Table 2. GHG emission factors for different boilers. Data sources are GEMIS 4.95 [37], except for data related to wood biomass CO2 emissions, drawn from other sources [38,39].
Table 2. GHG emission factors for different boilers. Data sources are GEMIS 4.95 [37], except for data related to wood biomass CO2 emissions, drawn from other sources [38,39].
TechnologyCO2 (g/kWh)CH4 (mg/kWh)N2O (mg/kWh)CO2 eq. (g/kWh)
Oil boiler267.83710.8507.233270.658
Gas boiler233.58210.6694.268235.605
LPG boiler269.99521.3264.265272.912
Wood logs boiler6.000488.8017.96649.162
Wood chips boiler19.000129.4065.17631.237
Wood pellets boiler22.00012.4304.97224.357
Table 3. Air pollutant emission factors for different boilers (Source: GEMIS 4.95 [37]).
Table 3. Air pollutant emission factors for different boilers (Source: GEMIS 4.95 [37]).
TechnologySO2 (mg/kWh)NOx (mg/kWh)PM10 (mg/kWh)CO (mg/kWh)NMVOC (mg/kWh)
Oil boiler168.723154.9943.61751.66510.850
Gas boiler1.812237.0900.593118.54510.669
LPG boiler0.00094.7810.592169.42121.326
Wood logs boiler183.903271.556276.13514120.9001126.900
Wood chips boiler109.177388.21850.966388.218129.406
Wood pellets boiler131.935298.32570.797248.60455.245
Table 4. GHG emission factors of electricity from the Italian grid in 2016 [51] and for different kinds of heat pumps powered with electricity from the Italian grid.
Table 4. GHG emission factors of electricity from the Italian grid in 2016 [51] and for different kinds of heat pumps powered with electricity from the Italian grid.
TechnologyCO2 (g/kWh)CH4 (mg/kWh)N2O (mg/kWh)CO2 eq. (g/kWh)
Heating ASHP (SPF = 2.5)121.3890.2570.607121.571
GCHP (SPF = 4)75.8680.1610.38075.982
GWHP (SPF = 4.8)63.2230.1340.31663.318
DHW ASHP (SPF = 2.8)108.3830.2300.542108.545
Table 5. Air pollutant emission factors of electricity from the Italian grid in 2016 [51] and for different kinds of heat pumps powered with electricity from the Italian grid.
Table 5. Air pollutant emission factors of electricity from the Italian grid in 2016 [51] and for different kinds of heat pumps powered with electricity from the Italian grid.
TechnologySO2 (mg/kWh)NOx (mg/kWh)PM10 (mg/kWh)CO (mg/kWh)NMVOC (mg/kWh)
Heating ASHP (SPF = 2.5)28.63695.0272.28038.29033.061
GCHP (SPF = 4)17.89759.3921.42523.93120.663
GWHP (SPF = 4.8)14.91449.4931.18819.94317.219
DHW ASHP (SPF = 2.8)25.56884.8452.03634.18829.519
Table 6. Heating unit costs of different fuels calculated based on typical unit prices in Italy.
Table 6. Heating unit costs of different fuels calculated based on typical unit prices in Italy.
FuelUnit Price (UP)Lower Heating Value (LHV)Efficiency ηGUnit Heating Cost (€/kWhth)
Oil1.280 €/l9.6 kWh/l90%0.148
LPG1.350 €/l7.3 kWh/l90%0.205
Wood logs0.115 €/kg4 kWh/kg75%0.038
Wood chips0.067 €/kg3.5 kWh/kg80%0.024
Wood pellets0.260 €/kg5.2 kWh/kg88%0.057
Table 7. Heating unit costs of different kinds of heat pumps.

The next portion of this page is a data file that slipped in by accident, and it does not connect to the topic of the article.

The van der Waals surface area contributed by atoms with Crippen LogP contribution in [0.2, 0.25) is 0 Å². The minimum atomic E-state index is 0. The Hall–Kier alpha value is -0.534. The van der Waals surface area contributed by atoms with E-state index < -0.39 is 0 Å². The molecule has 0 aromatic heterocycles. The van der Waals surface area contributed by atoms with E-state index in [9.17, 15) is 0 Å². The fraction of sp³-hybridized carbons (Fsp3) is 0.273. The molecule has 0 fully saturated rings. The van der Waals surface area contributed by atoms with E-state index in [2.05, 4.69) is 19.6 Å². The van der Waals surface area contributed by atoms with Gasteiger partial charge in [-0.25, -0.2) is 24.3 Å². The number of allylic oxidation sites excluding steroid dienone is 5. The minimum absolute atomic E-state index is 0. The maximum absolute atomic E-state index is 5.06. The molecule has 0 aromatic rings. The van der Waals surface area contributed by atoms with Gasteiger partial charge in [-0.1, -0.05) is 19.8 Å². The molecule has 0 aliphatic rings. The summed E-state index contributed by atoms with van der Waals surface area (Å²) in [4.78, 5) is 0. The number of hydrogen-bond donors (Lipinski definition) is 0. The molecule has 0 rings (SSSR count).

Table 7. Heating unit costs of different kinds of heat pumps.
HP TypeSPFUnit Heating Cost (€/kWhth)
Heating ASHP2.50.080
DHW ASHP2.80.071
Table 8. Unit costs estimated for heating solutions hypothesized for the replacement of oil boilers.
Table 8. Unit costs estimated for heating solutions hypothesized for the replacement of oil boilers.
Component/InterventionUnit Cost (€)
DHW ASHP (1 kW)2000
30 kW LPG boiler3000
150 kW LPG boiler10,000
10 kW wood log boiler10,000
10 kW wood chip boiler15,000
10 kW wood pellet boiler15,000
150 kW wood chip boiler50,000
150 kW wood pellet boiler50,000
10 kW HP (of any type)12,000
150 kW HP (of any type)60,000
BHE 100 m6000
well 20 m20,000
Table 9. Economic evaluation of installing solar thermal panels in the detached house.
Table 9. Economic evaluation of installing solar thermal panels in the detached house.
Installation cost (€)1500 €
DHW need (MWhth/year)4
DHW produced with solar panels (MWhth/year)2
Saving margin (€/year)142.86
Simple payback time (years)10.50
Simple payback time, with incentives6.24
Table 10. Economic evaluation of installing a PV plant in a detached house and in a block of flats.
Table 10. Economic evaluation of installing a PV plant in a detached house and in a block of flats.
ParameterDetached HouseBlock of Flats
Installed power (kW)350
Installation cost (€)800060,000
Productivity (kWhel/kW/year)10001000
Production (kWhel/year)300050,000
Self-consumption share70%30%
Share delivered to the grid30%70%
Electrical tariff from the grid (€/kWhel)0.2000.200
Electrical tariff to the grid (€/kWhel)0.0400.105
Yearly revenue (€/kWhel)0.1520.134
Yearly revenue (€/year)4566675
Simple payback time (years)17.548.99
Simple payback time, with incentives (years)9.356.20

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Casasso, A.; Capodaglio, P.; Simonetto, F.; Sethi, R. Environmental and Economic Benefits from the Phase-out of Residential Oil Heating: A Study from the Aosta Valley Region (Italy). Sustainability 2019, 11, 3633.

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Casasso A, Capodaglio P, Simonetto F, Sethi R. Environmental and Economic Benefits from the Phase-out of Residential Oil Heating: A Study from the Aosta Valley Region (Italy). Sustainability. 2019; 11(13):3633.

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Casasso, Alessandro, Pietro Capodaglio, Fulvio Simonetto, and Rajandrea Sethi. 2019. "Environmental and Economic Benefits from the Phase-out of Residential Oil Heating: A Study from the Aosta Valley Region (Italy)" Sustainability 11, no. 13: 3633.